In conclusion, by the end of 1939, US aircraft industry still failed to produce any single-engine airframes that matched the performance of the German Bf 109 or the British Spitfire. They also had not yet flown a radial-engined fighter to compare with the latest German entry, the FW 190, whose prototype took to the skies in June earlier that year. Also unknon to the USAAC or US Navy at that time was the presence of the Japanese Mitsubishi A6M Zero which first flew on April 1st.
In December of 1939, NAA came forward with the SC-46/P-500 Pursuit Trainer design.
In 1940, like other manufacturers, NAA would start gearing up for war, opening factories in Columbus, Ohio, Dallas, Texas, and Kansas City, Kansas.
Ernest Breech, the GMC board member, urged NAA to continue to focus on fighter aviation. On the other side, there was Gen. Echols, who tried to push NAA towards the development of trainer, observation and medium bomber aircraft.
On the European continent however, nothing seemed to be able to slow down the uprising of the German military as one country after another fell under Nazi control. It would only be a matter of time before the British would be facing the German war machine alone.
When the invasion of Poland occurred on September 1st, 1939, both Britain and France honored their prewar agreements to declare war on Germany. An arms embargo by the USA was brought into force immediately but the President, Franklin D. Roosevelt, along with a large proportion of the Senate and Congress, was not comfortable with the original draconian measure. The US government quickly modified the original bill to allow foreign powers to purchase arms for cash only if they were taken from the country in their own vessels.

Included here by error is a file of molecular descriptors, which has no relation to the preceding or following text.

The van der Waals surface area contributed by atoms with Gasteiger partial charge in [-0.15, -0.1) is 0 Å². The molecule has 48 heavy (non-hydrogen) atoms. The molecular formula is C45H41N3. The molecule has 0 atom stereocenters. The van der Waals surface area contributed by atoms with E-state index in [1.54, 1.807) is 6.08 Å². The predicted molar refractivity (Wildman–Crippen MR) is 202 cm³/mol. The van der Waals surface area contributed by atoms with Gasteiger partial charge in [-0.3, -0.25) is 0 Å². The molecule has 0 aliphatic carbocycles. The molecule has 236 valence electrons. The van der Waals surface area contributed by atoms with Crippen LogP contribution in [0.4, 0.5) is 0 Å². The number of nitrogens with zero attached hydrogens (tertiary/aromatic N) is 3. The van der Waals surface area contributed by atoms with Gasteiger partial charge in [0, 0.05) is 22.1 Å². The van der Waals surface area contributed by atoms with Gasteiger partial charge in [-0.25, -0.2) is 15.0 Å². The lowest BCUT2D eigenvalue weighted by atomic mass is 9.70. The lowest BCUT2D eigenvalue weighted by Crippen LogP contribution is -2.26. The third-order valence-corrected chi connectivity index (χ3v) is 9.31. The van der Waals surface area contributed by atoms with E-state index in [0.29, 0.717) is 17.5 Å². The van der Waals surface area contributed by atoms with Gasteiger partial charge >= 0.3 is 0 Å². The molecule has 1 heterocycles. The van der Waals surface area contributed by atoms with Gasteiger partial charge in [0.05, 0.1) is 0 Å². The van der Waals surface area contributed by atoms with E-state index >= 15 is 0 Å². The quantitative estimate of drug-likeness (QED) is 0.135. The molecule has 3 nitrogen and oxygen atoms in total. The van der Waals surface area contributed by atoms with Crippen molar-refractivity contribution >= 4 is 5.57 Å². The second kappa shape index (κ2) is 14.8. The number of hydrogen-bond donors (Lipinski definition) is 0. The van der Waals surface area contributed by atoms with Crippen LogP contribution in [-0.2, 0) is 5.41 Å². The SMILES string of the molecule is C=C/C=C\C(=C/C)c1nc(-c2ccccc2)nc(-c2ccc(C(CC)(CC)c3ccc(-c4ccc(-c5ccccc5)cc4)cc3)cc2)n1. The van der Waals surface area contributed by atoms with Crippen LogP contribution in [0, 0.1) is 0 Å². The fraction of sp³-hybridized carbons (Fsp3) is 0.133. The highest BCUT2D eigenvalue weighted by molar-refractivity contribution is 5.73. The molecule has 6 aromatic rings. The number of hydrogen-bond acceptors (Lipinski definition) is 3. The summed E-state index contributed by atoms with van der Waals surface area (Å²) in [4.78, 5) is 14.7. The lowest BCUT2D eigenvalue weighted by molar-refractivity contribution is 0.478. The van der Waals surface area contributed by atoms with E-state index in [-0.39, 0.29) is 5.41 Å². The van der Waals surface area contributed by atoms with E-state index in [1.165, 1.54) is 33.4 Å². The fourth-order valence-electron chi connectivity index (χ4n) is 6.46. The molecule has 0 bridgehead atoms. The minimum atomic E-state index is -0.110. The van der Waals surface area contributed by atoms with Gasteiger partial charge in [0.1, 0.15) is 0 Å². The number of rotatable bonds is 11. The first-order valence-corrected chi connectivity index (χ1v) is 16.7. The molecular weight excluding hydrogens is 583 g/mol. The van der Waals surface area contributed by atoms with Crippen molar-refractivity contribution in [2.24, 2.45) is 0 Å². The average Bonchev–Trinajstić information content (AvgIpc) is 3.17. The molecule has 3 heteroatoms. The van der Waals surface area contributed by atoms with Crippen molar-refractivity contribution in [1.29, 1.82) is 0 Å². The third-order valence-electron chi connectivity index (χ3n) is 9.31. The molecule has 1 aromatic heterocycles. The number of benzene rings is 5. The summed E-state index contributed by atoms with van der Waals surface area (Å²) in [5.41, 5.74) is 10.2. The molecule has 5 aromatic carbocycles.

France had made new contracts with Curtiss which resulted in the completion in 1940 of 420 Hawk 75A and 259 H81A (export version of the Army's P-40) fighters. Most of these would however not be finished in time to help France.
The British began to realize its own need for American fighters in large quantity. Not for Fighter Command, for there was no American production match for a Spitfire, but for the empire's valuable colonies in the Middle and Far East, threatened by Germany's Axis partners. The British needed them very fast and nothing was given higher priority than the acquirement of fighter aircraft.
The only aircraft the US had at that time that suited this purpose were the Bell P-39 Airacobra and Curtiss P-40 Warhawk. Curtiss was already heavily committed building the P-40 for the USAAC (United States Army Air Corps) and thus had no production capacity to spare.
In February of 1940, the French and British purchasing commissions (AFPB - Anglo-French Purchasing Board) revisited several American aircraft companies. They were is desperate need to step up fighter production capacity as the war in Europe continued to rage on. Kindelberger, Atwood and Rice already envisioned what it would take to builld other aircraft, such as the P-40 under license. The consensus was that it would take far too long to retool everything to efficiently build the meanwhile obsolete P-40 design. As a result, at NAA ideas were brewing to present a the Company Sponsored Pursuit (P-509) as an alternative.
Edgar Schmued and his team worked on several drawings for the P-500 Ranger Powered Pursuit, starting December 18th, 1939. By the end of January, 1940, those drawings included the inboard profile, cowling, the wings, landing gear, and a set of three-view drawings.
When Kindelberger and Atwood traveled to New York City to meet with the AFPB on February 1st and 2nd, 1940, they took those designs with them. Unfortunately, both the British and French quickly recognized that the proposed design would not be able to mix it up with the Luftwaffe frontline fighters.
When the meetings came to an end, the AFPB formally requested that NAA build P-40s instead.